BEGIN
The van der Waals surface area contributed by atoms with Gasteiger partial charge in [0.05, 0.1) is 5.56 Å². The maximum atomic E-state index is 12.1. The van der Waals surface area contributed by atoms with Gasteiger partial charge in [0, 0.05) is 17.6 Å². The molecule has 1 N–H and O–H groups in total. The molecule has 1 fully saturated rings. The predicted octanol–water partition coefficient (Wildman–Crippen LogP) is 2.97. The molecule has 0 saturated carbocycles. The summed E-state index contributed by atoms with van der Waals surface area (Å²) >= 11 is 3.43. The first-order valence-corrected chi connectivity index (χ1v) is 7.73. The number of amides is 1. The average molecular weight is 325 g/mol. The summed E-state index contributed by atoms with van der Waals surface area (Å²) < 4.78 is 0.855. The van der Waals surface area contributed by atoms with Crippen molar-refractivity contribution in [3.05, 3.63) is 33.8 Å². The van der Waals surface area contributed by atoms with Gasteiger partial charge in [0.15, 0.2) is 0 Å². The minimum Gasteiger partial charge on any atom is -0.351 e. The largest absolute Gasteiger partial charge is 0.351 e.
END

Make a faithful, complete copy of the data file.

The van der Waals surface area contributed by atoms with Gasteiger partial charge in [0.05, 0.1) is 5.56 Å². The maximum atomic E-state index is 12.1. The van der Waals surface area contributed by atoms with Gasteiger partial charge in [0, 0.05) is 17.6 Å². The molecule has 1 N–H and O–H groups in total. The molecule has 1 fully saturated rings. The predicted octanol–water partition coefficient (Wildman–Crippen LogP) is 2.97. The molecule has 0 saturated carbocycles. The summed E-state index contributed by atoms with van der Waals surface area (Å²) >= 11 is 3.43. The first-order valence-corrected chi connectivity index (χ1v) is 7.73. The number of amides is 1. The average molecular weight is 325 g/mol. The summed E-state index contributed by atoms with van der Waals surface area (Å²) < 4.78 is 0.855. The van der Waals surface area contributed by atoms with Crippen molar-refractivity contribution in [3.05, 3.63) is 33.8 Å². The van der Waals surface area contributed by atoms with Gasteiger partial charge in [0.15, 0.2) is 0 Å². The minimum Gasteiger partial charge on any atom is -0.351 e. The largest absolute Gasteiger partial charge is 0.351 e.